This was the SEROCoV-POP study, which is a population-based study of individuals aged between 20 and 74 years from Geneva (Canton), Switzerland.
All the participants in the survey (10,587 in total) were invited to take part in the serological survey. Participants were asked to bring all the members in their household aged over 5 years. Within household and external household contacts were taken into account since January 2020.
All the participants of the study and household contacts were asked about any symptoms they may have, including cough, fever, shortness of breath, or loss of smell or taste since January 2020 up till 2 weeks prior to the serological blood test. For all the participants, anti-SARS-CoV-2 IgG antibodies were detected using enzyme-linked immunosorbent assay (ELISA) tests. The antibodies were against the S1 domain of the spike protein of SARS-CoV-2.
The team utilized chain-binomial models to assess the number of infections spread within the households and estimated the risk of transmission within the household and extra-household contacts.
For this study, a total of 4,524 household members 5 years and older participated from 2,267 households between April and June 2020. The median age was 53 years, and 53.6 percent of the participants were female. Overall results were:
- The risk of infection from a single infected household contact was 17.2 percent (95% CrI 13.6-21.5 percent)
- The risk of infection from an extra-household contact was 5.1 percent (95% CrI 4.5-5.8 percent)
- With increasing age, the risk of getting infected from a household contact rose from 7.5 percent (95% CrI 1.3-20.3 percent) among children aged between 5 and 9 years to 30.2 percent (95% CrI 14.3-48.2 percent) among those over the age of 65 years.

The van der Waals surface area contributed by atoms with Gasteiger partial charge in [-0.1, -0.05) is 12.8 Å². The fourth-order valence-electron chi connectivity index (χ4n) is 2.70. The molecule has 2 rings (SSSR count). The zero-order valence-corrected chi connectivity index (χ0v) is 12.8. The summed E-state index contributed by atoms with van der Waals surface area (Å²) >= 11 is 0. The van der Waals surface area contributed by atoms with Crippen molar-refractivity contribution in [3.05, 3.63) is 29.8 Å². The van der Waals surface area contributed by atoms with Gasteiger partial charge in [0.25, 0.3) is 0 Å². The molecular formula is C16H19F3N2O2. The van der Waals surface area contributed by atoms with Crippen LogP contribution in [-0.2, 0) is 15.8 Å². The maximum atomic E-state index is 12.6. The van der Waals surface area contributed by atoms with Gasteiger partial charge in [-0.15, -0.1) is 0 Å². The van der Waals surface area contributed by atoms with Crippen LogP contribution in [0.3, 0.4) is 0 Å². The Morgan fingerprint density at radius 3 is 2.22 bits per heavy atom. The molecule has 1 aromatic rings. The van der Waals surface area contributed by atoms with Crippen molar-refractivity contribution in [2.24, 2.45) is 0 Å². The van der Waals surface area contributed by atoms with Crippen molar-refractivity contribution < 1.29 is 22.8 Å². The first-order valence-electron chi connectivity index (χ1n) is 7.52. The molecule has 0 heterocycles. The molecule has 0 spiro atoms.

- The risk of infection from an extra-household contact was greatest among the working-age group of individuals aged between 20 and 49 years.
- Household contacts who were positive for antibodies but did not have symptoms of COVID-19 had a 74.8 percent lower odds (95% CrI 43.8-90.3 percent) of infecting another household member when compared to a positive contact who had symptoms (19.6 percent 95% CrI 12.9-24.5 percent).
Conclusions and implications
This study shows that the risk of getting infected with SARS CoV-2 after exposure to a single infected household member was four-times greater than from an external positive contact. The team noted that younger children were at a lower risk of getting infected from household contacts compared to the elderly and asymptomatic cases are less likely to spread the infection among contacts within the household. The authors wrote, "While the small households in Geneva limit the contribution of household spread, household transmission likely plays a greater role in other settings."
medRxiv publishes preliminary scientific reports that are not peer-reviewed and, therefore, should not be regarded as conclusive, guide clinical practice/health-related behavior, or treated as established information.